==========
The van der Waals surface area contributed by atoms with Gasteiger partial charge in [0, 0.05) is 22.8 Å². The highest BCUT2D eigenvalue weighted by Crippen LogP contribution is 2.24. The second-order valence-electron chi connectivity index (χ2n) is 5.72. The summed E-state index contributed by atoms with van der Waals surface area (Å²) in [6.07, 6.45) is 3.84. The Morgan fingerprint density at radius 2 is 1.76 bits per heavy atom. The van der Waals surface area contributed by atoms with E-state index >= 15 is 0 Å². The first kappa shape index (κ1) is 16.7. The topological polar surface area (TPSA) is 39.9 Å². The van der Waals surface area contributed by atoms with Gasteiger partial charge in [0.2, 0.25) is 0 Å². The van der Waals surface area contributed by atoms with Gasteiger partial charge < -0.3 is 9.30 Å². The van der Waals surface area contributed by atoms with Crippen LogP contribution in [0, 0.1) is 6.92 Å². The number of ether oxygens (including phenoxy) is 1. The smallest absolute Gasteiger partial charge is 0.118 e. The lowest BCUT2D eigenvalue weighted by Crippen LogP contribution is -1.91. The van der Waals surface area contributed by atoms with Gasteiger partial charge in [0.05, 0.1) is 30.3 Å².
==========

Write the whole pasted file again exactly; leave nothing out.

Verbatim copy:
The van der Waals surface area contributed by atoms with Gasteiger partial charge in [0, 0.05) is 22.8 Å². The highest BCUT2D eigenvalue weighted by Crippen LogP contribution is 2.24. The second-order valence-electron chi connectivity index (χ2n) is 5.72. The summed E-state index contributed by atoms with van der Waals surface area (Å²) in [6.07, 6.45) is 3.84. The Morgan fingerprint density at radius 2 is 1.76 bits per heavy atom. The van der Waals surface area contributed by atoms with E-state index >= 15 is 0 Å². The first kappa shape index (κ1) is 16.7. The topological polar surface area (TPSA) is 39.9 Å². The van der Waals surface area contributed by atoms with Gasteiger partial charge in [0.2, 0.25) is 0 Å². The van der Waals surface area contributed by atoms with Gasteiger partial charge < -0.3 is 9.30 Å². The van der Waals surface area contributed by atoms with Crippen LogP contribution in [0, 0.1) is 6.92 Å². The number of ether oxygens (including phenoxy) is 1. The smallest absolute Gasteiger partial charge is 0.118 e. The lowest BCUT2D eigenvalue weighted by Crippen LogP contribution is -1.91. The van der Waals surface area contributed by atoms with Gasteiger partial charge in [0.05, 0.1) is 30.3 Å².